Helping State and Local Officials Advocate for LGBT Communities

Participants carry a rainbow flag during a pride parade in Miami Beach, Florida, on April 10, 2016.

State and local governments can make a positive difference in the lives of LGBT individuals and families. For example, there are currently more than 250 counties and municipalities that have adopted nondiscrimination protections for LGBT residents in the 31 states that currently lack comprehensive protections. In 2015, California passed legislation that directs departments, such as the state Health and Human Services Agency, to collect data on LGBT people that will help strengthen programs and services. And in 2016, numerous communities across the country rejected regressive anti-LGBT legislation, despite the passage of harmful bills in North Carolina and Mississippi.

The “LGBT Progress Toolkit for State and Local Leaders” was created in response to significant movement on LGBT issues at the state and local levels. The toolkit is available to officials who are championing a supportive policy framework in their communities. Resources include communications and research products that can inform and strengthen advocacy capacity, such as social media shareables, talking points, and research and data on anti-transgender so-called bathroom bills. The resources provided in the toolkit are tailored to support the following three major recommendations to states and localities. 

Pass comprehensive nondiscrimination protections

A report published by the LGBT Research and Communications Project documents discrimination toward LGBT people in housing, public accommodations, credit, education, and employment. State and local governments have a role in ending discrimination by extending protections to LGBT residents. Legal protections for residents vary nationwide. In 29 states, same-sex couples are able to marry legally but still are at risk of being evicted from their apartments, denied credit, or refused services or goods simply because of their sexual orientation. Thirty-one states lack explicit protections from discrimination based on gender identity.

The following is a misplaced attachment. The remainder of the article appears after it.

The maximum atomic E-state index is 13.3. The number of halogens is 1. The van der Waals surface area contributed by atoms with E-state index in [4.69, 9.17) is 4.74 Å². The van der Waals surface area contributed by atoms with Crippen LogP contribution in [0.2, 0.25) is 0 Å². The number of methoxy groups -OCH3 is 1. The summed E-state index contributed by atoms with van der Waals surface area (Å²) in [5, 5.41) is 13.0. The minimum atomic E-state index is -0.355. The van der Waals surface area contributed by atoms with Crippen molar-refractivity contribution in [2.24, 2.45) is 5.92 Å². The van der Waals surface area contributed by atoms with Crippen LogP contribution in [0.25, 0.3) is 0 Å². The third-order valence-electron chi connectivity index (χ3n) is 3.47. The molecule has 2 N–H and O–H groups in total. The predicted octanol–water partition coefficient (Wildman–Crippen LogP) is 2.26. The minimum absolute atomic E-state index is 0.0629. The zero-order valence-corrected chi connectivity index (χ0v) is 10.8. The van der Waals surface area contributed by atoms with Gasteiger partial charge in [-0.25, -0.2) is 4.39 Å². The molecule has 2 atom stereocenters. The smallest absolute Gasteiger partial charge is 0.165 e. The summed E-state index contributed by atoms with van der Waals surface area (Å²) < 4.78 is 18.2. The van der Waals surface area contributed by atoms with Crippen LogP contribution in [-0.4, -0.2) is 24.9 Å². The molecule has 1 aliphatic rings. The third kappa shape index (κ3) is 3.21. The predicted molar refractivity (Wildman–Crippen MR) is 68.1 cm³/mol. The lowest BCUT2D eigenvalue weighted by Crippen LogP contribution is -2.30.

Prevent passage of overly broad Religious Freedom Restoration Acts and other harmful religious exemption policies

As LGBT nondiscrimination laws have slowly spread from state to state, some conservative religious organizations have opposed these protections. These opponents have requested special exemptions from the protections already passed, arguing that their personal religious beliefs should provide a license to discriminate against LGBT Americans in the workplace or over the counter. Opponents have requested that broad exemptions be inserted into new LGBT nondiscrimination legislation, and some have attempted to utilize state and federal Religious Freedom Restoration Acts, or RFRAs—which limit “burdens on religious exercise”—and similar laws to circumvent these nondiscrimination protections.

Expand demographic data collection to include questions about sexual orientation and gender identity

Public policy debates have heightened the need for high-quality scientific data on Americans’ sexual orientation and gender identity. But those facts are often not available in the context of LGBT-related policy issues because LGBT people cannot be identified in surveys without specific questions pertaining to sexual orientation and gender identity. Guidance on best practices for collecting data from LGBT respondents is available in a recently published fact sheet 

Next steps

Researchers from the LGBT Research and Communications Project are available to provide expert testimony in support of these recommendations. They can also serve as speakers on panels, create education materials, and more—both for state or local governments and community-based organizations. The team has also conducted research across an even broader spectrum of issues, including health and health care, immigration, homelessness, and economic security. To request more information, contact Caitlin Rooney at crooney@americanprogress.org.

Aaron Ridings is Associate Director of the LGBT Research and Communications Project at the Center for American Progress. Erin Cohan is the Director of Intergovernmental Affairs at the Center, where she manages CAP’s relationships with state and local governments and outside organizations.